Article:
Proposal to add Extension Methods to the language

#22

While I agree that parsing might be problematic (high priority concern), I confess at the same time that I found myself actually wanting to be able to define this kind of DSL-syntax more than once in the past.

#23

I want that kind of DSL too, but I think the cleaner way to get it is probably to introduce ephemeral types. An ephemeral type cannot be stored or discarded; the only thing you are allowed to do with it is immediately call a method on it. Then you could build things up a piece at a time using more or less normal parsing rules.

(In a sense, every mutable operation could be viewed as changing an ephemeral type, but here we make explicit the type and the operation converting it to another type.)

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#24

This reminds me a bit of similar Smalltalk syntax which I loved. Why limit it to extension methods? I would prefer that we were able to write all methods in this syntax as it leads to far more comprehension of coder readers, at least for the left-to-right natural languages. Right-to-left languages could simply reverse the argument order, if desired.

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#25

In effect I do this now, as I have case classes and opaque types, and everything else is put in with extension methods.

#26

This works due to Translation of Calls to Extension Methods. But new rules seem be ad-hoc and lacking some groundwork. While encoding of type classes looks great we are not restricted to use the feature only this way. In general I can extend the scope with a bunch of functions using implied parameters with extension methods. I can imagine someone will definitely find it useful while implementing DSL or just trying to cut some boilerplate.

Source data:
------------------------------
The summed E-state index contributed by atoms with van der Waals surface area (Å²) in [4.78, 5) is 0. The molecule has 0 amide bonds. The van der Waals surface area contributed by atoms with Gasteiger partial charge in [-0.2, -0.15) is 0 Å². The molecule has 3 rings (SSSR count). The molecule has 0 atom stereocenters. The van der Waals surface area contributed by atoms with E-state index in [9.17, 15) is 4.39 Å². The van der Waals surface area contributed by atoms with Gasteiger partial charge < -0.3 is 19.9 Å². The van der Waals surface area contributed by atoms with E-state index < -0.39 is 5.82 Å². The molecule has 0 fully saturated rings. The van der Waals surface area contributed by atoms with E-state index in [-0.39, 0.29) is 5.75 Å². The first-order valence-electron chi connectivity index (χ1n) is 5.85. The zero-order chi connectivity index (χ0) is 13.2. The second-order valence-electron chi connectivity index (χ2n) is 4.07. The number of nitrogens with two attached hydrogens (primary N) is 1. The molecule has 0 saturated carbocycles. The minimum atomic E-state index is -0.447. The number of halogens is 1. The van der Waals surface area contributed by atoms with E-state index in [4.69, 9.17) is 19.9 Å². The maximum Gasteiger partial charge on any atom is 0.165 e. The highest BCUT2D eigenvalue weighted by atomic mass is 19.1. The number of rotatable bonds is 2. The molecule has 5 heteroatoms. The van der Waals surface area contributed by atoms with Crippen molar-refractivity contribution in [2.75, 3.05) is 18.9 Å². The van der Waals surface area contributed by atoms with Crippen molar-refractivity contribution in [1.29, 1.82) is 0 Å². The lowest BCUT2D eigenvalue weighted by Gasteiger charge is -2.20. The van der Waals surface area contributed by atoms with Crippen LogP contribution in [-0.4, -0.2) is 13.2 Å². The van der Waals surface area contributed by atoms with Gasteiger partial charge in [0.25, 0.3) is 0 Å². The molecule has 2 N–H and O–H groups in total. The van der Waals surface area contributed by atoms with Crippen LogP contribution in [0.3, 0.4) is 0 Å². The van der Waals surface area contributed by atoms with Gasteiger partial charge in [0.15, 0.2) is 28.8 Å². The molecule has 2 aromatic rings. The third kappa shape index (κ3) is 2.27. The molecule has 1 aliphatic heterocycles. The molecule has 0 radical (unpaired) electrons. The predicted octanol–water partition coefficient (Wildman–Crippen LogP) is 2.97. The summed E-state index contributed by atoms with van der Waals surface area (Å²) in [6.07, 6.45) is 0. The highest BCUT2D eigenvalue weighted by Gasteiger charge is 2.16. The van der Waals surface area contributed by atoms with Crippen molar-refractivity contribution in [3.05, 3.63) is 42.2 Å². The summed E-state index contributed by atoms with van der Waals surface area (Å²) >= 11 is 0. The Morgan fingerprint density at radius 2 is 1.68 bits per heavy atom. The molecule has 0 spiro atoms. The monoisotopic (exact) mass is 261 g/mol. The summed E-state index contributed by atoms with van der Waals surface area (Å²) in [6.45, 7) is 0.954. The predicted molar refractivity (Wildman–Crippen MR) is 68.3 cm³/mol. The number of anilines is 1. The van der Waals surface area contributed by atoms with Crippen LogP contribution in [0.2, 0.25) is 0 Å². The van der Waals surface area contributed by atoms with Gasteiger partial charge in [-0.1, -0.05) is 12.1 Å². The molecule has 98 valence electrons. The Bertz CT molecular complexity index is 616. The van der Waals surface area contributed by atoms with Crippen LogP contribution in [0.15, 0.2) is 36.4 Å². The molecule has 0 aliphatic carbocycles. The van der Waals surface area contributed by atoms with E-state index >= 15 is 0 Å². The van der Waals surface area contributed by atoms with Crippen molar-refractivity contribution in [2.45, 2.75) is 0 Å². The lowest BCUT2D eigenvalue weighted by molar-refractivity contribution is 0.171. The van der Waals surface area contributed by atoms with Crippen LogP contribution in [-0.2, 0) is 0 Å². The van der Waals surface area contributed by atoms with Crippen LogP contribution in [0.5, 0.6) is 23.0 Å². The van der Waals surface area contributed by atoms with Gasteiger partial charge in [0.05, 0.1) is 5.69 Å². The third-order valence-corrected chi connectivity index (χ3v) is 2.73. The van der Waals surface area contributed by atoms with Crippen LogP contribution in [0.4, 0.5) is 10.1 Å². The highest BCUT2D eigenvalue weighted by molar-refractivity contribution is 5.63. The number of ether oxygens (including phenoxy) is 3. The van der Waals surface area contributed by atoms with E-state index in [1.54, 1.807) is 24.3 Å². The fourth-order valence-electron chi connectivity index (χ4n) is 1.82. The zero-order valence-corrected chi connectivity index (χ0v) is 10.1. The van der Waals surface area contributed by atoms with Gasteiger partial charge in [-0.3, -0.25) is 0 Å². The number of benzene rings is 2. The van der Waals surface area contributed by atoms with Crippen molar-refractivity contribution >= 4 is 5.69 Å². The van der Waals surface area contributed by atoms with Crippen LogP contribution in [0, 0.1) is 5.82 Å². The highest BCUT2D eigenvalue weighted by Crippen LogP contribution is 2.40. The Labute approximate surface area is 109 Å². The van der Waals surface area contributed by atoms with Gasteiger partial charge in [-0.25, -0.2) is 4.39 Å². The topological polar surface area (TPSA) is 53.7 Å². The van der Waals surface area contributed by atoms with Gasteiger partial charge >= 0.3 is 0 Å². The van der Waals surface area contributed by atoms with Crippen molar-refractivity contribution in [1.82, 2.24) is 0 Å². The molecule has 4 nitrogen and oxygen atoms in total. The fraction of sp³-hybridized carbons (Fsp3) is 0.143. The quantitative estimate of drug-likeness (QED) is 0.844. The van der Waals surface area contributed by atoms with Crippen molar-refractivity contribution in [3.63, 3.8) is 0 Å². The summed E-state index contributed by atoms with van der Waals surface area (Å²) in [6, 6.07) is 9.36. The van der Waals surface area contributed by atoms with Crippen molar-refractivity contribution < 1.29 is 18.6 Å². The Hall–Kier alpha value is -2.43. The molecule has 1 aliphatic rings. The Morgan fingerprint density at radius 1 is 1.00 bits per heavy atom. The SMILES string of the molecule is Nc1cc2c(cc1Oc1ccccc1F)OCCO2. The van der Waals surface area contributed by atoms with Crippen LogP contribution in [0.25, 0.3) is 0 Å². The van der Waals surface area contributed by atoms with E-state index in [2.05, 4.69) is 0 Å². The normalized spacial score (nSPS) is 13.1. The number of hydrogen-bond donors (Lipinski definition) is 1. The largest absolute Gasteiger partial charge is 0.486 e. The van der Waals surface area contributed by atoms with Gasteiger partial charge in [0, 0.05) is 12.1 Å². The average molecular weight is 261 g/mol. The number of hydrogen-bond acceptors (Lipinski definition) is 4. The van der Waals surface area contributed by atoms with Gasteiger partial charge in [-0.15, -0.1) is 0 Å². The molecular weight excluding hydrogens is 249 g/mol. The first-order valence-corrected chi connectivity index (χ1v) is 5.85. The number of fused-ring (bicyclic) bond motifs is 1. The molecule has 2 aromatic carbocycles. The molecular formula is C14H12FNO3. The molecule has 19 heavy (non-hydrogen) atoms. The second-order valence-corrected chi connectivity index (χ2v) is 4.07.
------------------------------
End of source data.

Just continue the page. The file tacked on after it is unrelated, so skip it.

trait Connection {
  def (st: Statement) execute: Unit
}
def withConnection(f: given Connection => Unit) = f given new Connection {
  def (st: Statement) execute = println(s"Executed $st")
}

withConnection {
  "SELECT 1".execute
}

Why not go further and introduce scope manipulation as a separate feature so that all other use cases would be covered? For the reference the thread where this feature was discussed.

#27

I guess what is at-hoc is in the eye of the beholder. I find scope injection the way you describe it pretty abhorrent. It’s a hack that brings back the worst memories of dynamic scoping.

#28

The code snippet above demonstrates how scope injection can be achieved with extension methods (the current implementation). It doesn’t look like a feature abuse or a hack but rather a direct usage of the feature. Extension methods are special in a sense that they are visible in the scope of implied object they belong to. But what makes them special? Even though they allow syntactically different invocation mechanism in essence they are just methods, members of an object. I guess they were made special because of the need for a nicer typeclass encoding. But there is no direct support for typeclasses in the language, typeclasses are plain traits. In the end of the day we two types of methods with different scoping rules. That’s why it seems to me that the proposed solution is incomplete. There are a two directions we may take to be consistent:

  1. Special scoping rules for typeclasses. This requires direct typeclass support in the laguage.
  2. Scope management support